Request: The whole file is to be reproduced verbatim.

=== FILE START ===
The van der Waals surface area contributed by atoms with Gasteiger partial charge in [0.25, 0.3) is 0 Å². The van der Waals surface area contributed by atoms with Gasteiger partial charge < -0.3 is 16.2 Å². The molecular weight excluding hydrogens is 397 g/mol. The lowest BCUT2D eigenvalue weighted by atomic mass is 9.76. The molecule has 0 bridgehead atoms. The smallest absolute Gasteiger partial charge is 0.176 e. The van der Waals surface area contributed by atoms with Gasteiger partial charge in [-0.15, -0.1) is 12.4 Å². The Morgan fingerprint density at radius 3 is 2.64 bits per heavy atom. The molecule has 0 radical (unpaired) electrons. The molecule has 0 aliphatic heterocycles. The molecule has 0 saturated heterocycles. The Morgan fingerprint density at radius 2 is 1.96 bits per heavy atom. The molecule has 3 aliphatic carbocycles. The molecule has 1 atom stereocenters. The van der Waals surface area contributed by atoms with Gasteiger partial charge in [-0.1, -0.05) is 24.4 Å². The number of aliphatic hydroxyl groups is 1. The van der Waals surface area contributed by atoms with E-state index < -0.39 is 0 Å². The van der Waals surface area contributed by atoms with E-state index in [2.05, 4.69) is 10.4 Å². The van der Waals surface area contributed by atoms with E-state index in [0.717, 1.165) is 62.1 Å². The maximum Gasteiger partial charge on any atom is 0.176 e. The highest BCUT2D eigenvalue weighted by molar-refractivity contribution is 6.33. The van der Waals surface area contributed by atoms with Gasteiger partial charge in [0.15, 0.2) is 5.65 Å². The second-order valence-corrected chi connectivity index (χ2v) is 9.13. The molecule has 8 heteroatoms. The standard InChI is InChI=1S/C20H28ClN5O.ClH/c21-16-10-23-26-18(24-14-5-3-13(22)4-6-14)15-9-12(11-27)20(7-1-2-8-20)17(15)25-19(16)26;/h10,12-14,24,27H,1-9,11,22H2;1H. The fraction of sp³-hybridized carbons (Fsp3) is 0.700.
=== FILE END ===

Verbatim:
The van der Waals surface area contributed by atoms with Gasteiger partial charge in [0.25, 0.3) is 0 Å². The van der Waals surface area contributed by atoms with Gasteiger partial charge < -0.3 is 16.2 Å². The molecular weight excluding hydrogens is 397 g/mol. The lowest BCUT2D eigenvalue weighted by atomic mass is 9.76. The molecule has 0 bridgehead atoms. The smallest absolute Gasteiger partial charge is 0.176 e. The van der Waals surface area contributed by atoms with Gasteiger partial charge in [-0.15, -0.1) is 12.4 Å². The Morgan fingerprint density at radius 3 is 2.64 bits per heavy atom. The molecule has 0 radical (unpaired) electrons. The molecule has 0 aliphatic heterocycles. The molecule has 0 saturated heterocycles. The Morgan fingerprint density at radius 2 is 1.96 bits per heavy atom. The molecule has 3 aliphatic carbocycles. The molecule has 1 atom stereocenters. The van der Waals surface area contributed by atoms with Gasteiger partial charge in [-0.1, -0.05) is 24.4 Å². The number of aliphatic hydroxyl groups is 1. The van der Waals surface area contributed by atoms with E-state index < -0.39 is 0 Å². The van der Waals surface area contributed by atoms with E-state index in [2.05, 4.69) is 10.4 Å². The van der Waals surface area contributed by atoms with E-state index in [0.717, 1.165) is 62.1 Å². The maximum Gasteiger partial charge on any atom is 0.176 e. The highest BCUT2D eigenvalue weighted by molar-refractivity contribution is 6.33. The van der Waals surface area contributed by atoms with Gasteiger partial charge in [0.15, 0.2) is 5.65 Å². The second-order valence-corrected chi connectivity index (χ2v) is 9.13. The molecule has 8 heteroatoms. The standard InChI is InChI=1S/C20H28ClN5O.ClH/c21-16-10-23-26-18(24-14-5-3-13(22)4-6-14)15-9-12(11-27)20(7-1-2-8-20)17(15)25-19(16)26;/h10,12-14,24,27H,1-9,11,22H2;1H. The fraction of sp³-hybridized carbons (Fsp3) is 0.700.